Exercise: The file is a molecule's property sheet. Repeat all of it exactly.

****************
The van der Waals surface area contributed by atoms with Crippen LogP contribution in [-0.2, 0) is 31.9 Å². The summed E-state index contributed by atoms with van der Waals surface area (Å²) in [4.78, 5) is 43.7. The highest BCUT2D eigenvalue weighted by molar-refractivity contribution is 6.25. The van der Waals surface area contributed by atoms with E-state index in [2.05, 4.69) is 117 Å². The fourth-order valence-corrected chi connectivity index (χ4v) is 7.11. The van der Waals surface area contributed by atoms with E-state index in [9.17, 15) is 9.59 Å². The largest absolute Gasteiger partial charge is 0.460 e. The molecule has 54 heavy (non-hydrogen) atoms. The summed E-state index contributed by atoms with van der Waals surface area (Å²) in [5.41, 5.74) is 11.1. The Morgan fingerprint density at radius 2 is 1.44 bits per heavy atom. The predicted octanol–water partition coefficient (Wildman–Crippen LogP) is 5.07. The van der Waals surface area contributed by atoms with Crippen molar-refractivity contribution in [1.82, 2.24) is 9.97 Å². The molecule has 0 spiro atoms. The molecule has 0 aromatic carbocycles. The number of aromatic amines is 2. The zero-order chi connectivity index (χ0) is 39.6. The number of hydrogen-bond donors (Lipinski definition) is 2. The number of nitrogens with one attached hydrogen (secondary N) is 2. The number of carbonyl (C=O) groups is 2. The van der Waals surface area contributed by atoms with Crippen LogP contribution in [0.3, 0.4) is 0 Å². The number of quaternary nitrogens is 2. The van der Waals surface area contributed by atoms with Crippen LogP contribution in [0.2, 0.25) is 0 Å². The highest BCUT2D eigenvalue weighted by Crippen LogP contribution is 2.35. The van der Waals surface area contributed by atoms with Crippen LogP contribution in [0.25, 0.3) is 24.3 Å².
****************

The van der Waals surface area contributed by atoms with Crippen LogP contribution in [-0.2, 0) is 31.9 Å². The summed E-state index contributed by atoms with van der Waals surface area (Å²) in [4.78, 5) is 43.7. The highest BCUT2D eigenvalue weighted by molar-refractivity contribution is 6.25. The van der Waals surface area contributed by atoms with E-state index in [2.05, 4.69) is 117 Å². The fourth-order valence-corrected chi connectivity index (χ4v) is 7.11. The van der Waals surface area contributed by atoms with E-state index in [9.17, 15) is 9.59 Å². The largest absolute Gasteiger partial charge is 0.460 e. The molecule has 54 heavy (non-hydrogen) atoms. The summed E-state index contributed by atoms with van der Waals surface area (Å²) in [5.41, 5.74) is 11.1. The Morgan fingerprint density at radius 2 is 1.44 bits per heavy atom. The predicted octanol–water partition coefficient (Wildman–Crippen LogP) is 5.07. The van der Waals surface area contributed by atoms with Crippen molar-refractivity contribution in [1.82, 2.24) is 9.97 Å². The molecule has 0 spiro atoms. The molecule has 0 aromatic carbocycles. The number of aromatic amines is 2. The zero-order chi connectivity index (χ0) is 39.6. The number of hydrogen-bond donors (Lipinski definition) is 2. The number of nitrogens with one attached hydrogen (secondary N) is 2. The number of carbonyl (C=O) groups is 2. The van der Waals surface area contributed by atoms with Crippen LogP contribution in [0.3, 0.4) is 0 Å². The number of quaternary nitrogens is 2. The van der Waals surface area contributed by atoms with Crippen LogP contribution in [0.2, 0.25) is 0 Å². The highest BCUT2D eigenvalue weighted by Crippen LogP contribution is 2.35. The van der Waals surface area contributed by atoms with Crippen LogP contribution in [0.25, 0.3) is 24.3 Å².